(My Saturday-Morning Assignment)
A Brief Summary of Dr. Helen Roseveare’s Living Sacrifice: Willing to be Whittled as an Arrow (2007, Christian Focus Publications, Geanies House, Fearn, Tain, Ross-shire, GB).
This is a book by Dr. Helen Roseveare, medical missionary to the Belgian Congo. She was born in Hailebury, Herts, England, in 1925. She joined WEC International in 1951. She served in the Congo 1953-73. She died in 2016.
The book focuses on sacrifice in the Christian’s life. She emphasizes that we, as Christians, should present ourselves as “living sacrifices, holy and pleasing to God—this is our spiritual act of worship” (Romans 12:10).
After explaining her reasons for writing in two page-long prologues (one for the Yanks and one for the Brits), she launches into the Proper Prologue, “His Right to Demand”. The title is fleshed out on page 26:
Could I see that God wanted to transform my life from a somewhat ugly, useless branch to an arrow, a tool usable in His hands, for the furtherance of His purposes?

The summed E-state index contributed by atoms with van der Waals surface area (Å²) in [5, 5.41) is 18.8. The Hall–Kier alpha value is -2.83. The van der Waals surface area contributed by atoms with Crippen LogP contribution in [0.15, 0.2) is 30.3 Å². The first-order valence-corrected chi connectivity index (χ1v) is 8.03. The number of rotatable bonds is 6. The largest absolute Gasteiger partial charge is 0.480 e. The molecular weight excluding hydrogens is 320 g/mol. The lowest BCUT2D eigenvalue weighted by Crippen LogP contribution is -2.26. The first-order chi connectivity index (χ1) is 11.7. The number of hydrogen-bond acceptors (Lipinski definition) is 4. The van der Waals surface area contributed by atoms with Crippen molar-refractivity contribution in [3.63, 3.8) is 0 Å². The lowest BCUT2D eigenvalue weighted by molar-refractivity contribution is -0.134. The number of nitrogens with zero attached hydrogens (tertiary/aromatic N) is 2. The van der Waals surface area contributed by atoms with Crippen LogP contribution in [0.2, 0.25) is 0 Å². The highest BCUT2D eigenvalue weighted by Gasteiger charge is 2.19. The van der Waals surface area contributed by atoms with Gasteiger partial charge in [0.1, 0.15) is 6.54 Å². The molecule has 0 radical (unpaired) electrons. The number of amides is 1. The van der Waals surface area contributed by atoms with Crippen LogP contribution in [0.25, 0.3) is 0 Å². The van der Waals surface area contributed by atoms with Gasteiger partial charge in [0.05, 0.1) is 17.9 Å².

She goes on to to ask (p. 27):
Can I see the apparent cost as minimal compared to the reality of the gain? Do I accept His right to demand my willingness to pay such a price in order to enter into the privilege and joy of being used in His purposes?
According to Mark 12:29-31, she notes, she must ‘love the Lord my God with all my heart… with all my soul… with all my mind… with all my strength.’
End Proper Prologue and begin the four chapters of the book, unsurprisingly titled:
- With All My Heart
- With All My Soul
- With All My Mind
- With All My Strength
Coming to the finish of the arrow she’s whittled, she sticks the tail feathers on in an epilogue entitled, “My Privilege to Respond”. Again, lots of useful insights but solid and unsurprising as ever: she believes she ought to respond with ‘overwhelming gratitude and love’ (p. 138).
The last words on the page are those of Isaac Watts, in the fifth and final stanza of “When I Survey the Wondrous Cross”:
Were the whole Realm of Nature mine,
That were a Present far too small;
Love so amazing, so divine,
Demands my Soul, my Life, my All.
– Sister Still the Student